VATICAN CITY (RNS) The Vatican on Wednesday (Feb. 20) confirmed that Pope Benedict XVI is considering changes to church law regulating the election of a new pope, but stopped short of saying whether voting could start earlier than currently planned.
Pope John Paul II's 1996 Apostolic Constitution “Universi Dominici Gregis” regulates what happens between the death or resignation of a pope and the election of his successor.
It stipulates that the conclave of cardinals must begin 15 to 20 days after the end of the previous pontificate.
But after Benedict's surprise announcement that he will resign on Feb. 28, several voices within the church have asked for an earlier start to the voting to shorten the time the Catholic Church is left without a leader.
The Rev. Federico Lombardi, the Vatican's chief spokesman, said on Wednesday that the pontiff is considering the publication of a decree “to clarify some specific points of the Apostolic Constitution on the conclave that had been pointed out to him in recent years.”
According to Vatican Insider, the religion news portal of the Italian daily La Stampa, Benedict will authorize the cardinals' assembly that will govern the church after his resignation to vote whether to move up the beginning of the conclave.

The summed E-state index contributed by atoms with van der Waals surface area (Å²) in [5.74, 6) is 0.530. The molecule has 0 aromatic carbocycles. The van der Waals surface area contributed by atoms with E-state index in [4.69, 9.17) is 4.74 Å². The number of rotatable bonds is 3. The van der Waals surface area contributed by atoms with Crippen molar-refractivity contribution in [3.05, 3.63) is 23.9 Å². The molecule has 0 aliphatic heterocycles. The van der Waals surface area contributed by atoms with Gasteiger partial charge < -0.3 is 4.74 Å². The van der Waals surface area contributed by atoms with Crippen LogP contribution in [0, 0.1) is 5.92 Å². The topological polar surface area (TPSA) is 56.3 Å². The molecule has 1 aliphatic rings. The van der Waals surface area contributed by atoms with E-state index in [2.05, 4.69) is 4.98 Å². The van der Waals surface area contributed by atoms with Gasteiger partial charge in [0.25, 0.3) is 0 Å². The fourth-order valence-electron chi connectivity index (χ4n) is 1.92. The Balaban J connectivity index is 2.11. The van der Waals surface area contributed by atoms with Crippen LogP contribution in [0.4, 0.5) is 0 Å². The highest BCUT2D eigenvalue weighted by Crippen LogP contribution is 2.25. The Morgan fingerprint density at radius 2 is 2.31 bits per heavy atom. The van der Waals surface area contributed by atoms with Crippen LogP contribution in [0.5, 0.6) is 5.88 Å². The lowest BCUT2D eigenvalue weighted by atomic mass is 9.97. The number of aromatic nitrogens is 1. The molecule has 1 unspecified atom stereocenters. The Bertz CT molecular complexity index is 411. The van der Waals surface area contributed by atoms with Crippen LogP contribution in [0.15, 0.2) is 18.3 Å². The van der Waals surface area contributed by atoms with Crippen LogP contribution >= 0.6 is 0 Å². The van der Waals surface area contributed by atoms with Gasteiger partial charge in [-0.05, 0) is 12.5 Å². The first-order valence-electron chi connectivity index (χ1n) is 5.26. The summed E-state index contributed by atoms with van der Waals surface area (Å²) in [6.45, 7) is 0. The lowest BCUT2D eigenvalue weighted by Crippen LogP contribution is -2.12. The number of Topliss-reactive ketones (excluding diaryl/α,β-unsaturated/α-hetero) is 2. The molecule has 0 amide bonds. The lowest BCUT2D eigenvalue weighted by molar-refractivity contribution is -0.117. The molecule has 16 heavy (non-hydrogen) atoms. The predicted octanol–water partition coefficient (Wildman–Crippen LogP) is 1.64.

Lombardi stressed that he didn't know whether the pope “will deem it necessary to issue a clarification on the date of the start of the conclave.”
“We'll see it if and when the document is published,” he said.
Instead, he said some of the changes that Benedict could introduce would “fully harmonize” John Paul's 1996 rules with another document that lays out in detail the rites to be followed during the conclave.
Benedict already modified the conclave rules in 2007, reversing a previous change that allowed popes to be elected under some circumstances with a simple majority, rather than with a two-thirds majority.
As Benedict's scheduled resignation approaches, the date of the conclave is only one of the many unanswered questions sparked by the unprecedented change in leadership.
The Vatican is still struggling to define what title the former pope will have, and whether he will be attending the inauguration Mass of his successor.
Each of the issues has potentially far-reaching consequences for the delicate relationship between a living ex-pope and his successor, who will be living a few hundred meters apart within the Vatican walls.
According to a senior Vatican source, the initial reaction to Benedict's announcement – shock mixed with admiration – is being replaced by “dismay” and even “disappointment.”
The pope's resignation, though considered in church law, caught the Vatican machine utterly unprepared, and observers say it's still too early to evaluate its long-term effects.
In an interview with the Italian daily Corriere della Sera on Wednesday, Cardinal Walter Kasper, a respected German theologian and longtime head of the Vatican's ecumenical office, said that the role of the pope and of the Vatican Curia will have to be reconsidered in light of Benedict's decision.
The "sacred aura" that has come to surround popes in the last two centuries, Kasper said, "is now somewhat lost."